Showing posts from August, 2009

Knowing Who You Are

Ever wonder how others see you? Now someone at MIT has designed an application called Personas that will tell you how the internet sees you.

One of the most profound things that you can discover in life is to figure out who you are.

The funny thing is, Who You Are can change.

I have some clients who don't want to go back to what they had been doing. Who are ready to do something else. As one put it:

~ "I don't want to be that guy anymore."

This is not a trivial decision. It bears directly on one's identity. And sense of purpose and fulfillment.

Nor is this an easy decision. Nor is it without risk. Or cost.

And it brings a puzzle: if I am choosing to not go back to Who I Was, then Who Will I Be next?

Some people know what they want to do. My father was a cop. When he retired from the police department, we encouraged him to do something new, to keep busy. We suggested that he consult or teach. We were concerned that he wouldn't have enough to do. That he'd b…

Add Some Spice

Has your job search gone flat? Add some spice:

SUPPORT - Reach out and lend your support to others. Ask, "How can I help?" at least once a day.

POSITIVE THINKING - Focus on your strengths. Work on your goals. Develop your value proposition.

IMAGINATION - Utilize your creative capacity to envision yourself in different roles, different organizations, doing different things.

COMMUNITY - Get out of the house and meet up with others. Join a group. Start a group in your area.

ENGAGEMENT - Undertake a project and get your mind and heart in gear.

One more thought: watch the series of short vids by Gerry Crispin on youtube. I like his idea of NEON.

Posted by Terrence Seamon, August 15, 2009

Zen and the Art of Career Change

I came across a blog entry by Melissa Dutmers called Zen and the Art of Change Management where she writes:

~ "Zen emphasizes (that) wisdom and awareness are realized through meditation and mindfulness of daily experiences. Zen practitioners believe this provides insights which ultimately lead to enlightenment. For those of you that have tried to meditate and quiet your mind, you know that it takes practice and you realize your mind is difficult to calm."

Indeed. And when you have been downsized and are conducting a job search, it is supremely difficult to calm the mind.

So what is zen? Writer Stephen Warrilow says:

~ "Zen simply means present moment awareness - to be fully present NOW. To be fully present now, is to be fully conscious."

And it is something worth practicing. Dutmers offers some ideas for Change Managers that have applicability for job hunters:

~ Practice mindfulness.

~ Practice slowing down.

~ Practice reflection.

And Warrilow offers this insight…


The other day, in a brainstorming session with some fellow career coaches, we were talking about reinvention: the choice that some are making, in today's difficult economy, to make a change. To re-imagine, re-think and re-package themselves for a career change.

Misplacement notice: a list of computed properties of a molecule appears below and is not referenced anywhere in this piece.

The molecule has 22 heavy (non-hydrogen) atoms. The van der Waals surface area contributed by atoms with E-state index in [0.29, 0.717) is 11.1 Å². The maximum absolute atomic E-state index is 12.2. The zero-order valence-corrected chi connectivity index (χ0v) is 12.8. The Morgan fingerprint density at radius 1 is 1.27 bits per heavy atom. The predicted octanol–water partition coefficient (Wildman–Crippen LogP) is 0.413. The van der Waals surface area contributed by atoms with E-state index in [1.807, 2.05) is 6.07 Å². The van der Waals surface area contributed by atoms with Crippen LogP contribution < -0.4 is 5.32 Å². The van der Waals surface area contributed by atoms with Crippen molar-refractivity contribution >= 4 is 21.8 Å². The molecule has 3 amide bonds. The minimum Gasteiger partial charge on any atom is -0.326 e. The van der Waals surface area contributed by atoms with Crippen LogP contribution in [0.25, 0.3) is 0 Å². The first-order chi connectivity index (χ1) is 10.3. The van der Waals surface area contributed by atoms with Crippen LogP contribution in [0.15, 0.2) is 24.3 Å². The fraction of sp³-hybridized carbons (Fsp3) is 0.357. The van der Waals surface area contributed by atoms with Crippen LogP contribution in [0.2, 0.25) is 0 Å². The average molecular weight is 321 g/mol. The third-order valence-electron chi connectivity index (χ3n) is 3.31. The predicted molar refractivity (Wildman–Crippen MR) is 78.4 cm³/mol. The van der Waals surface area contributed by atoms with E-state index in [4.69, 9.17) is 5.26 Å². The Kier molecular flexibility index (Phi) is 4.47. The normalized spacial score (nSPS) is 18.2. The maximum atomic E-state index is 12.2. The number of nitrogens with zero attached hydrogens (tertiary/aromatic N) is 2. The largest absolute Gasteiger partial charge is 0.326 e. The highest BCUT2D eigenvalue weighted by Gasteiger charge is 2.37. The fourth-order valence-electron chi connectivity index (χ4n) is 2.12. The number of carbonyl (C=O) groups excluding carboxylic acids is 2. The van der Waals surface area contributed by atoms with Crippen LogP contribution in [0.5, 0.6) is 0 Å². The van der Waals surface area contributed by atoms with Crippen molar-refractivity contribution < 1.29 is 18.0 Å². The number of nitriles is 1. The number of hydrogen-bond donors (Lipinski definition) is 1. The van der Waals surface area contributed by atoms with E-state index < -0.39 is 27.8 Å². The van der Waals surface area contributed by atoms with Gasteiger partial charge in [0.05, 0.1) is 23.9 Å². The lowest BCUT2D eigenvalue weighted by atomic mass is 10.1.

Then I came across Meg Giuseppi's blog on reinvention for Baby Boomers where she shares some points from career expert Brian Kurth, including:

~ Identify your passion. What have you always dreamed of doing?

~ Take a "vocation vacation", as Kurth calls it. Take some time to explore an interesting field. His Vocation Vacation "program connects career transitioners with mentors working in the exact job they want, so they can test drive the job of their dreams."

~ Find a mentor. Select someone who can give you a guided tour of a field that you are intrigued by.

How about an example. Say you always dreamed of owning your own bed & breakfast at the Jersey shore because you have long had a passion for run…

Working On It

HR Blogger Mike VanDerVort had an entry over the weekend about summing yourself up in three words.

The idea comes from UK management consultant Colin Beveridge who suggests that coming up with your three keywords "can be a powerful exercise in critical self-evaluation."

Mike says: "Before heading into a job interview, you should take the necessary time and come up with a short three word description of what exactly it is that you do in your work life."

Mike offers a few from folks he knows:

- Learn from conflict
- Help people think
- Make information useful

A friend of mine asked me what my three words would be. My initial answer:

- Working on it

But thinking about it some more, maybe the question should be: What three words best capture your strengths?

In that formulation, my answer would be:

- Creating. Facilitating. Sensemaking.

What would your three word summary be?

Posted by Terrence Seamon, August 10, 2009


A dear friend has died. Today is her wake. Tomorrow, her funeral.

She lived with cancer for many years. Though battling the disease dominated her life, it did not define her life.